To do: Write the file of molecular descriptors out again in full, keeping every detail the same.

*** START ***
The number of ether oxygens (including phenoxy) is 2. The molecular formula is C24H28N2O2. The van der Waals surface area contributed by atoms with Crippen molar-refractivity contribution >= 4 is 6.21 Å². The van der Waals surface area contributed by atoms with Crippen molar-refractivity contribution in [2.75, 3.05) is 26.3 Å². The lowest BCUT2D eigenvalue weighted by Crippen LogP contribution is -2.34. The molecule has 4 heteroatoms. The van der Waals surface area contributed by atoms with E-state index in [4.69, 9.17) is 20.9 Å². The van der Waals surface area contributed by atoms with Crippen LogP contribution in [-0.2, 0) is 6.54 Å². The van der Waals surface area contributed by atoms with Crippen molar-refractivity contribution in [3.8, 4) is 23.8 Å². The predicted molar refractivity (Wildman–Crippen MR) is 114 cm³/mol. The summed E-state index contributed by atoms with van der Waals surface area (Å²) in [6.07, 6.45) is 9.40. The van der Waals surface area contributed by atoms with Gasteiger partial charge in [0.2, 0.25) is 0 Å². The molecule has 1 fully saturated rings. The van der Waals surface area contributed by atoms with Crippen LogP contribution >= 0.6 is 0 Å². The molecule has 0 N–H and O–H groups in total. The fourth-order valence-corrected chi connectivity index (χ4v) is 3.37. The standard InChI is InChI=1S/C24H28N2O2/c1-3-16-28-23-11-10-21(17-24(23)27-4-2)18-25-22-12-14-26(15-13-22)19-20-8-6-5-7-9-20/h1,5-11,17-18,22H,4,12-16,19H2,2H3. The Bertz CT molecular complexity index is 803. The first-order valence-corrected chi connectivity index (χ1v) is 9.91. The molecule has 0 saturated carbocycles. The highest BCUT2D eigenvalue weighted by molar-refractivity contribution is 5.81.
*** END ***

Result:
The number of ether oxygens (including phenoxy) is 2. The molecular formula is C24H28N2O2. The van der Waals surface area contributed by atoms with Crippen molar-refractivity contribution >= 4 is 6.21 Å². The van der Waals surface area contributed by atoms with Crippen molar-refractivity contribution in [2.75, 3.05) is 26.3 Å². The lowest BCUT2D eigenvalue weighted by Crippen LogP contribution is -2.34. The molecule has 4 heteroatoms. The van der Waals surface area contributed by atoms with E-state index in [4.69, 9.17) is 20.9 Å². The van der Waals surface area contributed by atoms with Crippen LogP contribution in [-0.2, 0) is 6.54 Å². The van der Waals surface area contributed by atoms with Crippen molar-refractivity contribution in [3.8, 4) is 23.8 Å². The predicted molar refractivity (Wildman–Crippen MR) is 114 cm³/mol. The summed E-state index contributed by atoms with van der Waals surface area (Å²) in [6.07, 6.45) is 9.40. The van der Waals surface area contributed by atoms with Gasteiger partial charge in [0.2, 0.25) is 0 Å². The molecule has 1 fully saturated rings. The van der Waals surface area contributed by atoms with Crippen LogP contribution >= 0.6 is 0 Å². The molecule has 0 N–H and O–H groups in total. The fourth-order valence-corrected chi connectivity index (χ4v) is 3.37. The standard InChI is InChI=1S/C24H28N2O2/c1-3-16-28-23-11-10-21(17-24(23)27-4-2)18-25-22-12-14-26(15-13-22)19-20-8-6-5-7-9-20/h1,5-11,17-18,22H,4,12-16,19H2,2H3. The Bertz CT molecular complexity index is 803. The first-order valence-corrected chi connectivity index (χ1v) is 9.91. The molecule has 0 saturated carbocycles. The highest BCUT2D eigenvalue weighted by molar-refractivity contribution is 5.81.